The High Court has approved a personal insolvency arrangement for a Waterford couple, blocking an attempt by the investment fund which acquired their mortgage to repossess the family home.

Shoreline Residential, an affiliate of vulture fund Lone Star, had vetoed an insolvency arrangement presented at a creditors' meeting and was seeking to repossess the couple's home. That action was stayed pending an application to the High Court to approve the insolvency arrangement over Shoreline's objections.

In the High Court, sitting on the South Eastern Circuit in Waterford, Ms Justice Baker granted the application and ruled the insolvency arrangement should be implemented as originally conceived.

The Personal Insolvency Arrangement (PIA) involves a writedown of the outstanding mortgage debt to Shoreline from €323,626 to €190,000 and an extension of the term of the loan from 21 years to 27 years. It also involves fixing the interest rate for the entire outstanding term of the mortgage to 3.65%.

Shoreline had objected to this. It argued that the terms of the PIA were "unfairly prejudicial" and that they were a radical departure from the fixed rate mortgage loans available to borrowers on the Irish market. Shoreline argued that no lender would grant a 27 year fixed rate mortgage on those terms. It had also argued the PIA would result in a markedly worse outcome for it than if the couple had declared bankruptcy and Shoreline was allowed to sell the home (currently valued at around €190,000) in satisfaction of the debt.

Ms Justice Baker rejected these arguments. She said part of the aim of the Insolvency Act was to allow debtors to restructure their loans on sustainable terms but that the Act also explicitly stated that a PIA should, as far as was practical, keep a debtor in their principal private residence.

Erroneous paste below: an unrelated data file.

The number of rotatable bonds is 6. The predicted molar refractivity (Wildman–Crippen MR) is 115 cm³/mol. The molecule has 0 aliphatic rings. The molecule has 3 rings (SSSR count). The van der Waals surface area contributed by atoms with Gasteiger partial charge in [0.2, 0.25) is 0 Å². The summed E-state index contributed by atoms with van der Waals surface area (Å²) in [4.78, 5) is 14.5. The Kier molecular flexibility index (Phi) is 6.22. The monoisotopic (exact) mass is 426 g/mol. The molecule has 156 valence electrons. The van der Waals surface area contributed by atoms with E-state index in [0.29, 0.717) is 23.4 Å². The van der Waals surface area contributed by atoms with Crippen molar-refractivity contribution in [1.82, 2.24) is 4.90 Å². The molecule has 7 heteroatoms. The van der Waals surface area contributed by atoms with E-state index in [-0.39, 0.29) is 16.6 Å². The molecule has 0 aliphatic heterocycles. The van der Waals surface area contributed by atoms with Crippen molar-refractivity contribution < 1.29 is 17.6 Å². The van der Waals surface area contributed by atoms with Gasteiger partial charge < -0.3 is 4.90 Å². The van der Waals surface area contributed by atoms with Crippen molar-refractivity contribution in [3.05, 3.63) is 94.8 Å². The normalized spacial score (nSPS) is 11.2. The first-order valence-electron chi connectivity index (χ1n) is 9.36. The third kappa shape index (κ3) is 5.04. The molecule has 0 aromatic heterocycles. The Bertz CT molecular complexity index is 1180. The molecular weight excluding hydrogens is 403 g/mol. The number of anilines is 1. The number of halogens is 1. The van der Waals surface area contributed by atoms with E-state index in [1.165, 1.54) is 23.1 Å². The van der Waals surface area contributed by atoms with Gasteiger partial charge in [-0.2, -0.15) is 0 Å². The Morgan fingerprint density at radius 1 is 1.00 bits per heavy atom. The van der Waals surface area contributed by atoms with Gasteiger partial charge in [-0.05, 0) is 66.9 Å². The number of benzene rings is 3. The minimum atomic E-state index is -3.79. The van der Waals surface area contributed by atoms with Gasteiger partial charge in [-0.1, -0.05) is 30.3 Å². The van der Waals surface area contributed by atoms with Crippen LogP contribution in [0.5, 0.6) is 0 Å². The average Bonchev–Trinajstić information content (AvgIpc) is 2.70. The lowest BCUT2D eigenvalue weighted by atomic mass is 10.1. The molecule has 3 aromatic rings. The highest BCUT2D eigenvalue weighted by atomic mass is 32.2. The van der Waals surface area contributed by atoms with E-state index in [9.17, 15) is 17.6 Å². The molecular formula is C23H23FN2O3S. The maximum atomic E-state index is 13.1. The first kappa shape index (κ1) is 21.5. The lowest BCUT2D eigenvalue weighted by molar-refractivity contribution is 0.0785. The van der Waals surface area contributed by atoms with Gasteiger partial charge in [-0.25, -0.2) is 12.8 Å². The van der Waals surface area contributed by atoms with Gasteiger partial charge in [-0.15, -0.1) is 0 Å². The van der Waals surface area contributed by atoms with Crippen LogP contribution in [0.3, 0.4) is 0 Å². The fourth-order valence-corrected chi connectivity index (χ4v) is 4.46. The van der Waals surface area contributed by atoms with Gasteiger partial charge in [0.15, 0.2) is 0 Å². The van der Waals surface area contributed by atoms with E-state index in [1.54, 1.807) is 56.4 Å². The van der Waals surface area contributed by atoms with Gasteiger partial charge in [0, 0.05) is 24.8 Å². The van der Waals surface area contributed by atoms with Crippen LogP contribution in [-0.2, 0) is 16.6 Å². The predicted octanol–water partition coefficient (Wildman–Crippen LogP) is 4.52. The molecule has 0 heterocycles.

In relation to the interest rate proposed in the PIA she said Shoreline was an investment fund, not a bank, and the relevant factor was the return on its investment and not whether or not a lender would advance a mortgage on the terms sought in the PIA.

The judgement will be closely read by insolvency practitioners and debtors as it offers a precedent for enforcing a Personal Insolvency Arrangement even after its rejection by creditors.

Ms Justice Baker noted, however, that the case had a number of unusual features. The PIA, for example, means the couple will still be making mortgage payments when they are aged 79 and 68 respectively.

The judge accepted the argument that an extended mortgage term which would leave someone paying off a mortgage debt in retirement "would not always be desirable". But, she said, "the factor which makes the present proposal acceptable is that Mrs Hayes is significantly younger than her husband, her income is secure and the proposed extended mortgage term will not continue far into her retirement".